Over the last decade, researchers and government agencies have begun to collect occurrence, fate, and toxicity data for a number of chemicals. Some of these chemicals have been classified as contaminants of emerging concern (CECs), often due to due to their high volume use, potential for toxicity in non-target species, and the increasing number of studies that report their occurrence in the environment. CECs can be broadly defined as synthetic or naturally occurring chemicals that are not regulated or commonly monitored in the environment but have the potential to enter the environment and cause adverse ecological or human health impacts.
The Regional Monitoring Program for Water Quality in San Francisco Bay (RMP) has been investigating CECs since 2001 and developed a formal workgroup to address the issue in 2006. The RMP Emerging Contaminants Workgroup (ECWG) includes representatives from RMP stakeholder groups, regional scientists, and an advisory panel of expert researchers that work together to address the workgroup’s guiding management question – Which CECs have the potential to adversely impact beneficial uses in San Francisco Bay? The overarching goal of the ECWG is to develop cost-effective strategies to identify and monitor CECs to minimize impacts to the Bay. The RMP has generated one of the world’s most comprehensive datasets for CECs in an estuarine ecosystem. CECs investigated to date include poly- and perfluorinated alkyl substances (PFASs), alkylphenols, current use pesticides, pharmaceuticals and personal care products (PPCPs), and flame retardants including polybrominated diphenyl ethers (PBDEs) and their replacements.
This strategy document was developed as part of a continuous effort to refine approaches for supporting the management of CECs in San Francisco Bay. The strategy is consistent with recommendations from the California State Water Resources Control Board’s nationally- recognized expert panel on monitoring CECs in the State’s aquatic systems. The RMP CEC strategy described herein consists of three major elements.
First, for CECs known to occur in the Bay, the RMP has evaluated relative risk using a tiered risk and management action framework (Section 2.2). This risk-based framework guides future monitoring proposals for each of these contaminants (Section 3.0), the results of which may provide key data to update initial evaluations of potential risk. The criteria listed below were used for placement in each tier.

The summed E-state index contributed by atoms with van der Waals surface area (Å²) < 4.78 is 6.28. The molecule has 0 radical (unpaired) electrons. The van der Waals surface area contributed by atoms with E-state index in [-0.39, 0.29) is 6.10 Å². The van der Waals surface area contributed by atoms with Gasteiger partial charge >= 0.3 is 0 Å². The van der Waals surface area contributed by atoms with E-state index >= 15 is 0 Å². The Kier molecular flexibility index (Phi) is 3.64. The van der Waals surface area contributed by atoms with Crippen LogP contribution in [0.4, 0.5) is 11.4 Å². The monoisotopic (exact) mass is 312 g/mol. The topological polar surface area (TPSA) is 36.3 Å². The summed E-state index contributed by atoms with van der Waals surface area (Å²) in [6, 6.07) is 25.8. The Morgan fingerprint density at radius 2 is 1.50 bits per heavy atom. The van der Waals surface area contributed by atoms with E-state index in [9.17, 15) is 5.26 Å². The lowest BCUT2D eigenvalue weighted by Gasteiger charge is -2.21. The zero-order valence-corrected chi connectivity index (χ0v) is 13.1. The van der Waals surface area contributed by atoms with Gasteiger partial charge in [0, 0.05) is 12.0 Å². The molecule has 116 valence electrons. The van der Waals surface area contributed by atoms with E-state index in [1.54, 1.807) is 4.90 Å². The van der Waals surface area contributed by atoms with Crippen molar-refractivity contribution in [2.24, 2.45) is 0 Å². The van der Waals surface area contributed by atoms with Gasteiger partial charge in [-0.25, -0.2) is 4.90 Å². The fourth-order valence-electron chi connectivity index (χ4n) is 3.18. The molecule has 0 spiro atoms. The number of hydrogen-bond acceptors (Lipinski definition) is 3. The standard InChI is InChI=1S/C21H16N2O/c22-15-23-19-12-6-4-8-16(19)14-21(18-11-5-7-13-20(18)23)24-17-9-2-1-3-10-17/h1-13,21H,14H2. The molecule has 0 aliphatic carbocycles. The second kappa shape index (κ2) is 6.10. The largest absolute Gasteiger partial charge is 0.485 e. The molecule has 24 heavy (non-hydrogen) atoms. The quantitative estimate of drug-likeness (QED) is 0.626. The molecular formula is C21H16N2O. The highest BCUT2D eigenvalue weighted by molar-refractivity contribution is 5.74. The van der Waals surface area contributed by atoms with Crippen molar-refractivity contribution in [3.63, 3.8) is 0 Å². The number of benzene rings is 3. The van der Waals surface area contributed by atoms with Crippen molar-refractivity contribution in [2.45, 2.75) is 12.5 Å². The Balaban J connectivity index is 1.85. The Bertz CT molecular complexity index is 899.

Tier I (Possible Concern) – Uncertainty in measured or predicted Bay concentrations or in toxicity thresholds suggests uncertainty in the level of effect on Bay wildlife. CECs in Tier I include: alternative flame retardants (BEH-TEBP, EH-TBB, DBDPE, PBEB, BTBPE, HBB, DP, TDCPP, TCEP, TCPP, TBEP, TPhP, other organophosphates); bisphenol A; bis(2-ethylhexyl) phthalate (BEHP or DEHP) and butylbenzyl phthalate (BBzP); poly- and perfluorinated alkyl substances (PFASs) other than PFOS; short-chain chlorinated paraffins; other pesticides; and single-walled carbon nanotubes.
Tier II (Low Concern) – Bay occurrence data or predicted environmental concentrations (PECs) suggest a high probability of no effect on Bay wildlife (i.e., Bay concentrations are well below toxicity thresholds and potential toxicity to wildlife is sufficiently characterized). CECs in Tier II include: pyrethroids; many PPCPs; hexabromocyclododecane (HBCD); and polybrominated dioxins and furans (PBDD/Fs).
Tier III (Moderate Concern) – Bay occurrence data suggest a high probability of a low level effect on Bay wildlife (e.g., frequent detection at concentrations greater than the predicted no effect concentration (PNEC) or no observed effect concentration (NOEC) but less than EC10, the effect concentration where 10% of the population exhibit a response, or another low level effects threshold). CECs in Tier III include: PFOS; fipronil; nonylphenols and nonylphenol ethoxylates; and PBDEs.
Tier IV (High Concern) – Bay occurrence data suggest a high probability of a moderate or high level effect on Bay wildlife (e.g., frequent detection at concentrations greater than the EC10 or another effects threshold). No CECs are currently assigned to Tier IV for the Bay.
The second element of the RMP CEC strategy involves review of the scientific literature and other CEC aquatic monitoring programs as a means of identifying new CECs for which no Bay occurrence data yet exist (Section 4.0). Initial monitoring to establish the presence of these newly identified CECs in the Bay is needed to evaluate the risks they may pose.
Finally, the third element of the strategy consists of non-targeted monitoring. The RMP has launched two types of non-targeted monitoring projects. The first, involving broadscan analyses of Bay biota samples, is designed to identify previously unknown CECs present in Bay organisms (Section 5.1). The other is expected to establish a bioassay useful for identifying the presence of contaminants with estrogenic effects (Section 5.2).
The RMP’s multi-faceted approach to addressing the challenge of CECs is designed to be flexible and adaptive to new data from both internal and external sources. Based on the strategy, a five-year plan indicating research priorities is outlined (Section 6.0).
It is anticipated that this special study will be conducted each year to insure the RMP is incorporating the most recent scientific findings regarding the monitoring of CECs in the Bay.
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